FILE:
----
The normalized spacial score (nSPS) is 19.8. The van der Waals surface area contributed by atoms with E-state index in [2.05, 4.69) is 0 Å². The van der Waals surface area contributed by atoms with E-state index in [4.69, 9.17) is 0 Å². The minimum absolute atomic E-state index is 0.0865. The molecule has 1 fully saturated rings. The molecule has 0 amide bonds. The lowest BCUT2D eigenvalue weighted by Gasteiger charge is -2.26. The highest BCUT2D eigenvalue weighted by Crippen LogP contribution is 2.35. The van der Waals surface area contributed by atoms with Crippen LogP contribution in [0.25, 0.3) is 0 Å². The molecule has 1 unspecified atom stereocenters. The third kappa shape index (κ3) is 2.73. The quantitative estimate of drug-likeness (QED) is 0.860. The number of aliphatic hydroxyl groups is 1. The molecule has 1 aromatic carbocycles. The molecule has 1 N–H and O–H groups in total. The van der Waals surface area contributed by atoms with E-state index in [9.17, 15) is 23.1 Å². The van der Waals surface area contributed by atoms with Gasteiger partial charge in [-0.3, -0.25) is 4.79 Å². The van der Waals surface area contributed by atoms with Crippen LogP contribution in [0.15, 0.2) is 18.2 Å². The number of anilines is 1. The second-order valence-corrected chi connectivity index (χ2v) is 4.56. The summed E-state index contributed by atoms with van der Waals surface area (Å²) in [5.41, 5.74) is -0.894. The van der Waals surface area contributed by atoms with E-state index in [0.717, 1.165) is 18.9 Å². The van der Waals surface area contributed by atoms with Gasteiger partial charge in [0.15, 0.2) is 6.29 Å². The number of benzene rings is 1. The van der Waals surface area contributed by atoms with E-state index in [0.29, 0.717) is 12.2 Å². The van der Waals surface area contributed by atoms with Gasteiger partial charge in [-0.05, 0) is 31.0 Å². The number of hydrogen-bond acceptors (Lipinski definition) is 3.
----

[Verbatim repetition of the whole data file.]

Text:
The normalized spacial score (nSPS) is 19.8. The van der Waals surface area contributed by atoms with E-state index in [2.05, 4.69) is 0 Å². The van der Waals surface area contributed by atoms with E-state index in [4.69, 9.17) is 0 Å². The minimum absolute atomic E-state index is 0.0865. The molecule has 1 fully saturated rings. The molecule has 0 amide bonds. The lowest BCUT2D eigenvalue weighted by Gasteiger charge is -2.26. The highest BCUT2D eigenvalue weighted by Crippen LogP contribution is 2.35. The van der Waals surface area contributed by atoms with Crippen LogP contribution in [0.25, 0.3) is 0 Å². The molecule has 1 unspecified atom stereocenters. The third kappa shape index (κ3) is 2.73. The quantitative estimate of drug-likeness (QED) is 0.860. The number of aliphatic hydroxyl groups is 1. The molecule has 1 aromatic carbocycles. The molecule has 1 N–H and O–H groups in total. The van der Waals surface area contributed by atoms with E-state index in [9.17, 15) is 23.1 Å². The van der Waals surface area contributed by atoms with Gasteiger partial charge in [-0.3, -0.25) is 4.79 Å². The van der Waals surface area contributed by atoms with Crippen LogP contribution in [0.15, 0.2) is 18.2 Å². The number of anilines is 1. The second-order valence-corrected chi connectivity index (χ2v) is 4.56. The summed E-state index contributed by atoms with van der Waals surface area (Å²) in [5.41, 5.74) is -0.894. The van der Waals surface area contributed by atoms with E-state index in [0.717, 1.165) is 18.9 Å². The van der Waals surface area contributed by atoms with Gasteiger partial charge in [0.15, 0.2) is 6.29 Å². The number of benzene rings is 1. The van der Waals surface area contributed by atoms with E-state index in [0.29, 0.717) is 12.2 Å². The van der Waals surface area contributed by atoms with Gasteiger partial charge in [-0.05, 0) is 31.0 Å². The number of hydrogen-bond acceptors (Lipinski definition) is 3.